generally of obvious signification; as, star-aspiring,
           star-bespangled, star-bestudded, star-blasting,
           star-bright, star-crowned, star-directed, star-eyed,
           star-headed, star-paved, star-roofed, star-sprinkled,
           star-wreathed.
           [1913 Webster]
  
     Blazing star, Double star, Multiple star, Shooting
     star, etc. See under Blazing, Double, etc.
  
     Nebulous star (Astron.), a small well-defined circular
        nebula, having a bright nucleus at its center like a star.
        
  
     Star anise (Bot.), any plant of the genus Illicium; -- so
        called from its star-shaped capsules.
  
     Star apple (Bot.), a tropical American tree ({Chrysophyllum
        Cainito), having a milky juice and oblong leaves with a
        silky-golden pubescence beneath. It bears an applelike
        fruit, the carpels of which present a starlike figure when
        cut across. The name is extended to the whole genus of
        about sixty species, and the natural order ({Sapotaceae)
        to which it belongs is called the Star-apple family.
  
     Star conner, one who cons, or studies, the stars; an
        astronomer or an astrologer. --Gascoigne.
  
     Star coral (Zool.), any one of numerous species of stony
        corals belonging to Astraea, Orbicella, and allied
        genera, in which the calicles are round or polygonal and
        contain conspicuous radiating septa.
  
     Star cucumber. (Bot.) See under Cucumber.
  
     Star flower. (Bot.)
        (a) A plant of the genus Ornithogalum;
            star-of-Bethlehem.
        (b) See Starwort
        (b) .
        (c) An American plant of the genus Trientalis
            ({Trientalis Americana). --Gray.
  
     Star fort (Fort.), a fort surrounded on the exterior with
        projecting angles; -- whence the name.
  
     Star gauge (Ordnance), a long rod, with adjustable points
        projecting radially at its end, for measuring the size of
        different parts of the bore of a gun.
  
     Star grass. (Bot.)
        (a) A small grasslike plant ({Hypoxis erecta) having
            star-shaped yellow flowers.
        (b) The colicroot. See Colicroot.
  
     Star hyacinth (Bot.), a bulbous plant of the genus Scilla
        ({Scilla autumnalis); -- called also star-headed
        hyacinth.
  
     Star jelly (Bot.), any one of several gelatinous plants
        ({Nostoc commune, Nostoc edule, etc.). See Nostoc.
  
     Star lizard. (Zool.) Same as Stellion.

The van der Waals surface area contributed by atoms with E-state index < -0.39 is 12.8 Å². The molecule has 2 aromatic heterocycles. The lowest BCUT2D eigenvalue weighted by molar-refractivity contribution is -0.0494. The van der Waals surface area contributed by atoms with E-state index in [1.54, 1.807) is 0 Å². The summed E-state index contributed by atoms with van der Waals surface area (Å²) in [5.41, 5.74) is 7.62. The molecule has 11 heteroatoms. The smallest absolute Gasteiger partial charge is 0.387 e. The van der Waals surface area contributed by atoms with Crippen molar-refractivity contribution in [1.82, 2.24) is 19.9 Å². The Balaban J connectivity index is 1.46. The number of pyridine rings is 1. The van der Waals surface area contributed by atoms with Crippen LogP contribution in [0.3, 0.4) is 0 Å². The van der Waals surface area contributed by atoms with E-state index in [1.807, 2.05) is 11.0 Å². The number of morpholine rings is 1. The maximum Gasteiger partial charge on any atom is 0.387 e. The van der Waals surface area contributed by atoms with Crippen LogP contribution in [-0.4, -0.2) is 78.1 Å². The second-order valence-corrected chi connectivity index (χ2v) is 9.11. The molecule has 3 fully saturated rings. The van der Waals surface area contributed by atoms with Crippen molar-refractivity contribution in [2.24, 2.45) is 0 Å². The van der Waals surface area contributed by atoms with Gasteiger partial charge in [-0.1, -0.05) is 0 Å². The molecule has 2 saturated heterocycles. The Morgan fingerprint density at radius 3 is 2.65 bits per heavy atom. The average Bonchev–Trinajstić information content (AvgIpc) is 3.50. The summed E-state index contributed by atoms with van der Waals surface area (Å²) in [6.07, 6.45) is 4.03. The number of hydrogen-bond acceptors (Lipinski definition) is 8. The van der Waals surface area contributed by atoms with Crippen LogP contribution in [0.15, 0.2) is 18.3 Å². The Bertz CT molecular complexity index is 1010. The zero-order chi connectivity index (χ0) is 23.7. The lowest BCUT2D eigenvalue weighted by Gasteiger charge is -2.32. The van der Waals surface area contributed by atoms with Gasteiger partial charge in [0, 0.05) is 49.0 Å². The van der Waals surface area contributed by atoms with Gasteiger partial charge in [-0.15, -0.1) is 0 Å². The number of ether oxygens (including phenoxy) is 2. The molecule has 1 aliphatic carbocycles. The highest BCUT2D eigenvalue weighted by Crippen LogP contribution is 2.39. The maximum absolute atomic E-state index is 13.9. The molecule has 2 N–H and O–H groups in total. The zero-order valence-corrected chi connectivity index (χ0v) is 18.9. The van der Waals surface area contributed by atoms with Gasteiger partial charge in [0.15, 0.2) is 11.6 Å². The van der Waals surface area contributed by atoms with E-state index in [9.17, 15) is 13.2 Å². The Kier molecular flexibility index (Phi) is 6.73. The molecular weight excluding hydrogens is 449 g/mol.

Star-of-Bethlehem (Bot.), a bulbous liliaceous plant
        ({Ornithogalum umbellatum) having a small white starlike
        flower.
  
     Star-of-the-earth (Bot.), a plant of the genus Plantago
        ({Plantago coronopus), growing upon the seashore.
  
     Star polygon (Geom.), a polygon whose sides cut each other
        so as to form a star-shaped figure.
  
     Stars and Stripes, a popular name for the flag of the
        United States, which consists of thirteen horizontal
        stripes, alternately red and white, and a union having, in
        a blue field, white stars to represent the several States,
        one for each.
  
              With the old flag, the true American flag, the
              Eagle, and the Stars and Stripes, waving over the
              chamber in which we sit.              --D. Webster.
  
     Star showers. See Shooting star, under Shooting.
  
     Star thistle (Bot.), an annual composite plant ({Centaurea
        solstitialis) having the involucre armed with stout
        radiating spines.
  
     Star wheel (Mach.), a star-shaped disk, used as a kind of
        ratchet wheel, in repeating watches and the feed motions
        of some machines.
  
     Star worm (Zool.), a gephyrean.
  
     Temporary star (Astron.), a star which appears suddenly,
        shines for a period, and then nearly or quite disappears.
        These stars were supposed by some astronomers to be
        variable stars of long and undetermined periods. More
        recently, variations star in start intensity are
        classified more specifically, and this term is now
        obsolescent. See also nova. [Obsolescent]
  
     Variable star (Astron.), a star whose brilliancy varies
        periodically, generally with regularity, but sometimes
        irregularly; -- called periodical star when its changes
        occur at fixed periods.
  
     Water star grass (Bot.), an aquatic plant ({Schollera
        graminea) with small yellow starlike blossoms.
        [1913 Webster]

Questions or comments about this site? Contact webmaster@dict.org